Seattle prices are rising so fast that the city is selling every available vacant lot that it has, even though some would rather those lots be turned to parks. Seattle developers are renting studio apartments for $750 a month that are so small–just 130 square feet–that there is no room for a bathroom door.

Portland’s housing market is so tight that 17 acres is considered a large parcel. Naturally, the owners are planning to put multi-family housing on it at 70 units per acre. The largest available parcel in Portland suburb Lake Oswego is a mere 4.5 acres that will be developed at 48 units per acre.

Continue reading

Share

Is Congestion Deliberate?

According to the Texas Transportation Institute, the costs of congestion have quadrupled since 1982. The Antiplanner has often argued that cities have deliberately allowed congestion to increase in the erroneous belief that more congestion would lead people to stop driving and start riding transit or use other modes of travel. However, the evidence for this is merely anecdotal; it’s hard to imagine city officials admitting even in private memos that congestion was their goal.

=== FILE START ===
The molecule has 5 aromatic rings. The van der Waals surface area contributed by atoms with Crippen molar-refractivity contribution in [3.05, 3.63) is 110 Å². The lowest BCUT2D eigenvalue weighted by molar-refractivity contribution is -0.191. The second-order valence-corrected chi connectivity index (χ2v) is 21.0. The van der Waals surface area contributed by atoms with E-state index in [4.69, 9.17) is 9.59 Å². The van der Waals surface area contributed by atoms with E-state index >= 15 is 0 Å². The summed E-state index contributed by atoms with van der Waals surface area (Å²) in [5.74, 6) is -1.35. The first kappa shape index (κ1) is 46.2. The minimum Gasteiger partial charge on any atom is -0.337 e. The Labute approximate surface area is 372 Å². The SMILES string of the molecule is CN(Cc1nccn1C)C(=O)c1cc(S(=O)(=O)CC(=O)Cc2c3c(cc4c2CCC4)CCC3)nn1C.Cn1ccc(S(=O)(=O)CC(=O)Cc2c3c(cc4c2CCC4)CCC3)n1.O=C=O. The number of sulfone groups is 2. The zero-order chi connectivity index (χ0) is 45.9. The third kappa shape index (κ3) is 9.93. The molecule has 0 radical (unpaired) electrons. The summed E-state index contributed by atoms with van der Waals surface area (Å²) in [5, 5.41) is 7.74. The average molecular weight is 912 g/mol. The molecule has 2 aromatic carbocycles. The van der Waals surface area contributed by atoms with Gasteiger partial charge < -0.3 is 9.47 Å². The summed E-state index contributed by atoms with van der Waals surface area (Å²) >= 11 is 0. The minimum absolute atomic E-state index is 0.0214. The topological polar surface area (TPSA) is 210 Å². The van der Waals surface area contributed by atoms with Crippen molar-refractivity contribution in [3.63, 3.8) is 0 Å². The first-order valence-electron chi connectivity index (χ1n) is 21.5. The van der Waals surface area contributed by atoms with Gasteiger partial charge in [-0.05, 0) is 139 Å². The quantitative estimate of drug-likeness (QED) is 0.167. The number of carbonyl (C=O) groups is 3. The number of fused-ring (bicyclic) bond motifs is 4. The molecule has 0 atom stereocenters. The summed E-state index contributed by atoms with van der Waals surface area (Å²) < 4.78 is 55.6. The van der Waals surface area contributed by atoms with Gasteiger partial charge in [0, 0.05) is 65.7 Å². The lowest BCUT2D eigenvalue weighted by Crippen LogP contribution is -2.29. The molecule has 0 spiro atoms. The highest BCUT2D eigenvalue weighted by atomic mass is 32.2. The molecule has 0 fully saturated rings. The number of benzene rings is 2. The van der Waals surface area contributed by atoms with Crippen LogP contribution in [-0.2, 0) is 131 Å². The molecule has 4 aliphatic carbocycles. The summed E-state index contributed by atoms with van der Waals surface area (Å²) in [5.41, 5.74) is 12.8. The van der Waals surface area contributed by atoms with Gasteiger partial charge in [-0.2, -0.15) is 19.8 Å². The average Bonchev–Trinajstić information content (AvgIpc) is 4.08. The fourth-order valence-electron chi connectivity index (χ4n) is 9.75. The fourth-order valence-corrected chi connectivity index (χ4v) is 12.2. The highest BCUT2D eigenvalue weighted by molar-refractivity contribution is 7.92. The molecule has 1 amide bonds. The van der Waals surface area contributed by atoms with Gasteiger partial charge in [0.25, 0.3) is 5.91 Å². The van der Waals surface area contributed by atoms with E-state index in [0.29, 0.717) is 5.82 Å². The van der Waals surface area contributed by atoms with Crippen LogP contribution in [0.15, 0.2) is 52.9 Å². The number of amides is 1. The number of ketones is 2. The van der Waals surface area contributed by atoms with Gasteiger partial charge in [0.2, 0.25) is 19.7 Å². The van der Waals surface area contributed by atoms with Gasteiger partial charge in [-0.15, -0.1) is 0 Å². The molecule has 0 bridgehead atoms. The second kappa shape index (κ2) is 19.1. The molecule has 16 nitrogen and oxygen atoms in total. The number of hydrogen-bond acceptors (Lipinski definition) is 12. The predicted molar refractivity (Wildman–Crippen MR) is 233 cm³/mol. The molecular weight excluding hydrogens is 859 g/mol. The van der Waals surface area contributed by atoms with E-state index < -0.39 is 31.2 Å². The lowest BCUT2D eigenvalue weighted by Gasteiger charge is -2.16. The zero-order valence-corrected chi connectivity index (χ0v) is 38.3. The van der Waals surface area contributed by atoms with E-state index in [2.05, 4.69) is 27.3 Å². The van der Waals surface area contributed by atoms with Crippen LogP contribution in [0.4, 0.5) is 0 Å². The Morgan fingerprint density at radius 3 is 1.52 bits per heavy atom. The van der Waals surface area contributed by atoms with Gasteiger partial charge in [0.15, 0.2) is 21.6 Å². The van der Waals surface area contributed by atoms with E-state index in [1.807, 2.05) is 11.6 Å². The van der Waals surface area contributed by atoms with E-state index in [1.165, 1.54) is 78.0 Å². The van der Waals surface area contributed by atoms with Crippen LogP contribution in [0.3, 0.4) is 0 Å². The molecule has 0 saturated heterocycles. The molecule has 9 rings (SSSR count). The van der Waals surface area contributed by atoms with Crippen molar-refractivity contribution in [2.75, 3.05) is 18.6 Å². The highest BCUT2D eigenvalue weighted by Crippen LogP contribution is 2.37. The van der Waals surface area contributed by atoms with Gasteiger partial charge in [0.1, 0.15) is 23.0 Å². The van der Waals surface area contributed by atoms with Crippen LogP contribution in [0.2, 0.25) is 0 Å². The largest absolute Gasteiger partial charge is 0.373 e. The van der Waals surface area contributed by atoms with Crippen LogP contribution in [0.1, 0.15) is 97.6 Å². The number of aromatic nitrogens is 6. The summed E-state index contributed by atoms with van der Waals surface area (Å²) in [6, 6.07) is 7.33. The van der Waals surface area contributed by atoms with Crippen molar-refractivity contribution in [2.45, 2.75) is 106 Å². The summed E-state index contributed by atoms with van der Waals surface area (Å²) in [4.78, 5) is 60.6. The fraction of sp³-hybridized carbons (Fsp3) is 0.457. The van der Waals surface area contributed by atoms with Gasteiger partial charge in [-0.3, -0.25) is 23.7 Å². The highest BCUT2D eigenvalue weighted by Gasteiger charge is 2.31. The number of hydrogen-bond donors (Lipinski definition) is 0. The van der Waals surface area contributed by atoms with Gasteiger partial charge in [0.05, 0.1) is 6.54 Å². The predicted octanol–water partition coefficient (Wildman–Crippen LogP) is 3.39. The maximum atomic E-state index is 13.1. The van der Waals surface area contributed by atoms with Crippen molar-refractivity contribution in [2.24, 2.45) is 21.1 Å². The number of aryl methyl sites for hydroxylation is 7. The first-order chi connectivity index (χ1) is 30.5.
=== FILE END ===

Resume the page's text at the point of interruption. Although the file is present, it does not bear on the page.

An article in last Friday’s New York Post, however, makes the case that congestion is deliberate. “City officials have intentionally ground Midtown to a halt with the hidden purpose of making drivers so miserable that they leave their cars at home and turn to mass transit or bicycles,” reports the newspaper that was founded by Alexander Hamilton. The article specifically blames “today’s gridlock” on the “Bloomberg and de Blasio administrations.”

Sensational news, perhaps, but not necessarily persuasive. The article attributes this information to “high-level sources,” later saying it comes from “a former top NYPD official.” While the article offered specific examples of ways the city has increased congestion, including the conversion of auto lanes to bicycle lanes and restrictions on the ability of drivers to make turns at many intersections, it offers no documentation that these things were done specifically to make auto drivers miserable.

Continue reading

Share

Portland to Displaced Blacks:
Have We Got a Deal for You